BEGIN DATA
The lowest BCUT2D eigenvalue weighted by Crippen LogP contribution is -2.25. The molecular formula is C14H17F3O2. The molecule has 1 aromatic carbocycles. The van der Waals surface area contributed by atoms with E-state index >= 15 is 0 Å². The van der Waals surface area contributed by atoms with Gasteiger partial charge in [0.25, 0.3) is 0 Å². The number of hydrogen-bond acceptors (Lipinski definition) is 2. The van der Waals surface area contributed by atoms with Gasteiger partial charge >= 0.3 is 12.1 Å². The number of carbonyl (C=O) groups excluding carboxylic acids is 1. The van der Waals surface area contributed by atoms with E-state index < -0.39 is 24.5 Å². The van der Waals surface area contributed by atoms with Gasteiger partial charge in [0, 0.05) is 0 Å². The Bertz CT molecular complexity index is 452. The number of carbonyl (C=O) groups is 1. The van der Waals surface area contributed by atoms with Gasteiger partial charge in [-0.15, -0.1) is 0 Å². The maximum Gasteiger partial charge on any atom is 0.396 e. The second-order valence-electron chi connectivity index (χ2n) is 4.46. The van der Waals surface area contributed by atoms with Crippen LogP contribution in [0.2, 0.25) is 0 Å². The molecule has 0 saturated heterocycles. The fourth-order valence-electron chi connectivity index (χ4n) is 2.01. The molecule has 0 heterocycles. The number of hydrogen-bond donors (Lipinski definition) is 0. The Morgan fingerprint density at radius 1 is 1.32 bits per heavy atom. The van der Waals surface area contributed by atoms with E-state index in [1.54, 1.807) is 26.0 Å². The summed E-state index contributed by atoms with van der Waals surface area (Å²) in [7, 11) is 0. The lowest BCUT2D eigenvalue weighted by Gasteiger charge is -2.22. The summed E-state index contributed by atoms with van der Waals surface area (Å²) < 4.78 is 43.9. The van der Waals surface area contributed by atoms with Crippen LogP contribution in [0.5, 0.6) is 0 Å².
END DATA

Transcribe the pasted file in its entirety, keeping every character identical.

The lowest BCUT2D eigenvalue weighted by Crippen LogP contribution is -2.25. The molecular formula is C14H17F3O2. The molecule has 1 aromatic carbocycles. The van der Waals surface area contributed by atoms with E-state index >= 15 is 0 Å². The van der Waals surface area contributed by atoms with Gasteiger partial charge in [0.25, 0.3) is 0 Å². The number of hydrogen-bond acceptors (Lipinski definition) is 2. The van der Waals surface area contributed by atoms with Gasteiger partial charge >= 0.3 is 12.1 Å². The number of carbonyl (C=O) groups excluding carboxylic acids is 1. The van der Waals surface area contributed by atoms with E-state index < -0.39 is 24.5 Å². The van der Waals surface area contributed by atoms with Gasteiger partial charge in [0, 0.05) is 0 Å². The Bertz CT molecular complexity index is 452. The number of carbonyl (C=O) groups is 1. The van der Waals surface area contributed by atoms with Gasteiger partial charge in [-0.15, -0.1) is 0 Å². The maximum Gasteiger partial charge on any atom is 0.396 e. The second-order valence-electron chi connectivity index (χ2n) is 4.46. The van der Waals surface area contributed by atoms with Crippen LogP contribution in [0.2, 0.25) is 0 Å². The molecule has 0 saturated heterocycles. The fourth-order valence-electron chi connectivity index (χ4n) is 2.01. The molecule has 0 heterocycles. The number of hydrogen-bond donors (Lipinski definition) is 0. The Morgan fingerprint density at radius 1 is 1.32 bits per heavy atom. The van der Waals surface area contributed by atoms with E-state index in [1.54, 1.807) is 26.0 Å². The summed E-state index contributed by atoms with van der Waals surface area (Å²) in [7, 11) is 0. The lowest BCUT2D eigenvalue weighted by Gasteiger charge is -2.22. The summed E-state index contributed by atoms with van der Waals surface area (Å²) < 4.78 is 43.9. The van der Waals surface area contributed by atoms with Crippen LogP contribution in [0.5, 0.6) is 0 Å².